Hmm. Intel must be dumping Xeons at huge discounts to prevent Rome sales. Disappointing, but it'll burn Intel sooner than later. AMD has to keep up the pressure.
 

SK10H

Member
Jun 18, 2015
92
20
81
AMD is lucky that the repo funny money is ongoing from stock price perspective. Rev at 2.1B is a disappointment for Q4 (highest anal-ist est was 2.5B for rev 3 months ago; having seen blowout Intel Quarter) and following the seasonal pattern for next Q est at 1.8B and only a 5% drop after hours show how BS wall street really is. These kind of disappointing results should have been an instant 10-15% after hour like a year ago since it rises from $28 to $50 for the last 3 months... The same thing can be said about Apple only beating EPS by 25% ($5 vs $4) last year when their crappy stock price double. :smirk:
When NV was having its parabolic rise years ago, the Rev/EPS increase quarter over quarter at crazy growth rate without stock buyback polluting actual EPS growth.

No AMD/NV/INTC bull/bear holding, just saying. :grinning:
 

Hitman928

Platinum Member
Apr 15, 2012
2,505
1,639
136
Highlights:

  • Ryzen and Radeon (grouped together) revenue was up 69% Y/Y
  • Mobile Ryzen and Radeon had "strong double-digit" Y/Y growth
  • "In Graphics, fourth quarter unit shipments grew by a strong double-digit percentage year-over-year driven by sales of our Radeon RX 5000 series GPUs"
  • "Our Enterprise, Embedded and Semi-Custom segment, revenue of $465 million increased 7% year-over-year as EPYC processor revenue growth offset declines in semi-custom revenue. "
  • "We expect first quarter semi-custom revenue to be negligible and the ramp of next generation semi-custom products to start in the second quarter with revenue to be heavily weighted towards the second half of the year."
  • "In server, revenue grew by a strong double-digit percentage as unit shipments and ASPs increased sequentially driven by demand for our second-gen EPYC processors. Our second-gen EPYC processors are ramping significantly faster than the first generation"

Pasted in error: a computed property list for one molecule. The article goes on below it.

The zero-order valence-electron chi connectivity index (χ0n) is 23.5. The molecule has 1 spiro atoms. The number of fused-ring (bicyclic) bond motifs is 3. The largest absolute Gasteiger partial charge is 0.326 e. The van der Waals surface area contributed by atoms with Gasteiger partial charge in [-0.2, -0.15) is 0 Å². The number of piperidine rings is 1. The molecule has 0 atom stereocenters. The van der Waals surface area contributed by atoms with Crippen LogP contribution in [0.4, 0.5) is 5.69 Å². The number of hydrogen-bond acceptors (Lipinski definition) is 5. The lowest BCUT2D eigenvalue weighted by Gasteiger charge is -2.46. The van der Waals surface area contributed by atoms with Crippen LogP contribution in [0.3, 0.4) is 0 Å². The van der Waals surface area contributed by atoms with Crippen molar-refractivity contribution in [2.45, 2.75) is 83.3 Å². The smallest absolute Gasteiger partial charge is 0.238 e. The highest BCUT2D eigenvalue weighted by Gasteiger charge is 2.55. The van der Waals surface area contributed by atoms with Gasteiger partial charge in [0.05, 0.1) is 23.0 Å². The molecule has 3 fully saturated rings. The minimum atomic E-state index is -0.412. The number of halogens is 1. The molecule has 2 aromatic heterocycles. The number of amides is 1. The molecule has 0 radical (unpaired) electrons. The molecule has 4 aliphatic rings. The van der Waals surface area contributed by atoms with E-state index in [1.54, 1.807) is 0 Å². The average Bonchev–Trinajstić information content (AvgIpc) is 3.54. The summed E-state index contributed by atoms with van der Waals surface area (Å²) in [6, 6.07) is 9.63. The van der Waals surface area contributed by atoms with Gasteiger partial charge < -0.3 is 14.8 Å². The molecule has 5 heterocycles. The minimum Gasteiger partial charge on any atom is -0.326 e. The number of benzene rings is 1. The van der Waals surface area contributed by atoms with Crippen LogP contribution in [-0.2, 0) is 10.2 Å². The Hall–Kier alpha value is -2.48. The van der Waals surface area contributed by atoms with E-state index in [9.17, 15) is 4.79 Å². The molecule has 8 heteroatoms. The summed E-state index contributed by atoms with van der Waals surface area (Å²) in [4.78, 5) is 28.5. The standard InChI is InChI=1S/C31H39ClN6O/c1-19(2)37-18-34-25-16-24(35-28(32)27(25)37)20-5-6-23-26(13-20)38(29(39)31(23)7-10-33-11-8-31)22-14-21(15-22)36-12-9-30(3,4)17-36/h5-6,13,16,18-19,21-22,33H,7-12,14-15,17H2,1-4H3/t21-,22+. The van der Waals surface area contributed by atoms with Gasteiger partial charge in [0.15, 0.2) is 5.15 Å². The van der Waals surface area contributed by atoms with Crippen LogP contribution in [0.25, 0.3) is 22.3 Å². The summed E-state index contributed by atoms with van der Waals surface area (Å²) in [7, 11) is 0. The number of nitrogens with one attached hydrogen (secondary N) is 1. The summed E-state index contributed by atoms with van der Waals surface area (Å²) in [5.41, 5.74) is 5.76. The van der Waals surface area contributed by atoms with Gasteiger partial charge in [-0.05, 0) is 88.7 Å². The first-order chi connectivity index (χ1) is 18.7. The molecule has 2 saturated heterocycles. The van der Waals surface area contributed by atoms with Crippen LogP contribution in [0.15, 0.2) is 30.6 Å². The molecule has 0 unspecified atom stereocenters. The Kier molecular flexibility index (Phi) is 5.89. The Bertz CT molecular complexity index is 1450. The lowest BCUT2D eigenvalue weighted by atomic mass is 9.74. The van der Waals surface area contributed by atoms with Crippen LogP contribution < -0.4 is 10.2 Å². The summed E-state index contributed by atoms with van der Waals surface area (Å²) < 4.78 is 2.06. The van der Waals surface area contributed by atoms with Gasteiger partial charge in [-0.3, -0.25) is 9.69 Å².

• "On track to achieve our goal of double-digit percentage unit share [in servers] by midyear"
  • "Gross margin was 45%, up 360 basis points from a year ago driven primarily by sales of our leadership 7-nanometer products."
  • "Excluding semi-custom, revenue was up more than 20% year-over-year."
More to come later.
 

Hitman928

Platinum Member
Apr 15, 2012
2,505
1,639
136
Not only did they pay debt, they also increased cache-reservers by $300M.

Cheshire Merc Cat (seems to be inactive here now unfortunately) does bring out 2 very valid concerns though:
1. R&D went down a litte (Considering the amount that went into dept payback it shouldn't really do that)
2. Most of the 30% revenue growth should come from consoles alone:

I think the 30% figure is cautious, because AMD expects server revenue to increase only slightlly (which is a huge dissapointment, AMD has absurd advantages right now) and client revenue to be flat or down a litte at some points (e.g. Nvidia's new GPUs, Intel turning more attention back to selling Desktop CPUs etc).

Still it pretty much means that they AMD doesn't expect to make any major inroads to either OEM Enterprice Desktops/Laptops or Servers
I disagree. R&D went down Q/Q by 2.7% but went up 6.5% Y/Y. AMD works in a cyclical industry, it's usually better to compare Y/Y rather than Q/Q.

30% revenue growth is for the full year but console revenue won't start in earnest until the 2nd half of the year. Yes, semi-custom will be a large part of that 30%, but AMD is forecasting 45% gross margin for the year, that is an increase from 43% for 2019. If console revenue was the overwhelming main driver of that 30% revenue growth, you would expect gross margin to go down, or at least stay flat given that console revenue is notoriously low margin. We'll have to see how the numbers play out, but both servers and consumer products are predicted to have significant growth in 2020.
 

trivik12

Member
Jan 26, 2006
52
1
71
I think real action will start in H2 with huge console launhes but AMD still has huge mountain to climb to really take big marketshare from Intel. I hope they pair up with Micron to add support to 3D Xpoint to their servers as well.

Still great job from Lisa Su in getting financials in a great shape. That is required especially when we hit a recession that impacts all cyclical stocks big time. Next recession wont be pretty and we dont have any ammunition to quickly reverse it(QE will become useless by that time and we are already close to 0% interest)
 

Ajay

Diamond Member
Jan 8, 2001
6,949
2,294
136